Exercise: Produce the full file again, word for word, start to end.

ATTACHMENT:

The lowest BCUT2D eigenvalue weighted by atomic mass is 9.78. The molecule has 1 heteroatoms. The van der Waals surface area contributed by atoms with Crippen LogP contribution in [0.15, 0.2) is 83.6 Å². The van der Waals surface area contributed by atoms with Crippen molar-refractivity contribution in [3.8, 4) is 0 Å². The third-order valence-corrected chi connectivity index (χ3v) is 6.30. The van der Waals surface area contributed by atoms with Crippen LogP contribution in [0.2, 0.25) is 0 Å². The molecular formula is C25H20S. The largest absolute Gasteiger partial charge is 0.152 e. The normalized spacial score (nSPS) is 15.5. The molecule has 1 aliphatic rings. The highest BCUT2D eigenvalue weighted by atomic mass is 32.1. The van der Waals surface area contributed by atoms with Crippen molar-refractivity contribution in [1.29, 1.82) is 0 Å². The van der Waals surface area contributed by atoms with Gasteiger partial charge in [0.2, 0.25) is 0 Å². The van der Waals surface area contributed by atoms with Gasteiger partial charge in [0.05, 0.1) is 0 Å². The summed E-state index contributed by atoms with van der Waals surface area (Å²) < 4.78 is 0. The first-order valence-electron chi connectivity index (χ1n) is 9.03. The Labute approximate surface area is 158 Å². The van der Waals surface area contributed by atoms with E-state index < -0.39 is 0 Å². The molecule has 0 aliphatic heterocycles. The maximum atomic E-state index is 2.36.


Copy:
The lowest BCUT2D eigenvalue weighted by atomic mass is 9.78. The molecule has 1 heteroatoms. The van der Waals surface area contributed by atoms with Crippen LogP contribution in [0.15, 0.2) is 83.6 Å². The van der Waals surface area contributed by atoms with Crippen molar-refractivity contribution in [3.8, 4) is 0 Å². The third-order valence-corrected chi connectivity index (χ3v) is 6.30. The van der Waals surface area contributed by atoms with Crippen LogP contribution in [0.2, 0.25) is 0 Å². The molecular formula is C25H20S. The largest absolute Gasteiger partial charge is 0.152 e. The normalized spacial score (nSPS) is 15.5. The molecule has 1 aliphatic rings. The highest BCUT2D eigenvalue weighted by atomic mass is 32.1. The van der Waals surface area contributed by atoms with Crippen molar-refractivity contribution in [1.29, 1.82) is 0 Å². The van der Waals surface area contributed by atoms with Gasteiger partial charge in [0.2, 0.25) is 0 Å². The van der Waals surface area contributed by atoms with Gasteiger partial charge in [0.05, 0.1) is 0 Å². The summed E-state index contributed by atoms with van der Waals surface area (Å²) < 4.78 is 0. The first-order valence-electron chi connectivity index (χ1n) is 9.03. The Labute approximate surface area is 158 Å². The van der Waals surface area contributed by atoms with E-state index < -0.39 is 0 Å². The molecule has 0 aliphatic heterocycles. The maximum atomic E-state index is 2.36.